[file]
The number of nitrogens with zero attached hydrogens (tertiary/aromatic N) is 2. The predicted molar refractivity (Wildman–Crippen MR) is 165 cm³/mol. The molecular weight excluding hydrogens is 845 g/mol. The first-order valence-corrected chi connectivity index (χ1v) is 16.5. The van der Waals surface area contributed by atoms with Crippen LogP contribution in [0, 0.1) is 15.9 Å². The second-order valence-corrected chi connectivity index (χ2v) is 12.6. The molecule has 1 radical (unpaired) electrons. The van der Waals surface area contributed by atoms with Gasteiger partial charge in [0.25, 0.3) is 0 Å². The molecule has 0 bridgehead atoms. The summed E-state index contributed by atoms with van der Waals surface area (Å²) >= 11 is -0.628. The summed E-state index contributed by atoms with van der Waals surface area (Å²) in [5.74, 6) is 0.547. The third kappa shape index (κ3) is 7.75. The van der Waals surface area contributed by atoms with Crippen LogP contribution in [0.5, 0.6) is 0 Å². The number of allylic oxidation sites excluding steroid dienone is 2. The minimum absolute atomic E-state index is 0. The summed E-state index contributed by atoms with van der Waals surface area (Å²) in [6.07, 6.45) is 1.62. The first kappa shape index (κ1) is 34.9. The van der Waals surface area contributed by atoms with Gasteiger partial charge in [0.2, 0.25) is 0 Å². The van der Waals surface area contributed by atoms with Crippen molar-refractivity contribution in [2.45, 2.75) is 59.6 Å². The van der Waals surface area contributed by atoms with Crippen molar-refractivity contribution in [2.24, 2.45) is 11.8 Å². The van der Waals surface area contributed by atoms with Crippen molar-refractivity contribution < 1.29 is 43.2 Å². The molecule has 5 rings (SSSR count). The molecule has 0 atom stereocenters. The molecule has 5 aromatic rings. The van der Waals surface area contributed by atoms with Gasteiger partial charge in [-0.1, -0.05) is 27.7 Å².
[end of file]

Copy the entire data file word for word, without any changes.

The number of nitrogens with zero attached hydrogens (tertiary/aromatic N) is 2. The predicted molar refractivity (Wildman–Crippen MR) is 165 cm³/mol. The molecular weight excluding hydrogens is 845 g/mol. The first-order valence-corrected chi connectivity index (χ1v) is 16.5. The van der Waals surface area contributed by atoms with Crippen LogP contribution in [0, 0.1) is 15.9 Å². The second-order valence-corrected chi connectivity index (χ2v) is 12.6. The molecule has 1 radical (unpaired) electrons. The van der Waals surface area contributed by atoms with Gasteiger partial charge in [0.25, 0.3) is 0 Å². The molecule has 0 bridgehead atoms. The summed E-state index contributed by atoms with van der Waals surface area (Å²) >= 11 is -0.628. The summed E-state index contributed by atoms with van der Waals surface area (Å²) in [5.74, 6) is 0.547. The third kappa shape index (κ3) is 7.75. The van der Waals surface area contributed by atoms with Crippen LogP contribution in [0.5, 0.6) is 0 Å². The number of allylic oxidation sites excluding steroid dienone is 2. The minimum absolute atomic E-state index is 0. The summed E-state index contributed by atoms with van der Waals surface area (Å²) in [6.07, 6.45) is 1.62. The first kappa shape index (κ1) is 34.9. The van der Waals surface area contributed by atoms with Gasteiger partial charge in [0.2, 0.25) is 0 Å². The van der Waals surface area contributed by atoms with Crippen molar-refractivity contribution in [2.45, 2.75) is 59.6 Å². The van der Waals surface area contributed by atoms with Crippen molar-refractivity contribution in [2.24, 2.45) is 11.8 Å². The van der Waals surface area contributed by atoms with Crippen molar-refractivity contribution < 1.29 is 43.2 Å². The molecule has 5 rings (SSSR count). The molecule has 0 atom stereocenters. The molecule has 5 aromatic rings. The van der Waals surface area contributed by atoms with Gasteiger partial charge in [-0.1, -0.05) is 27.7 Å².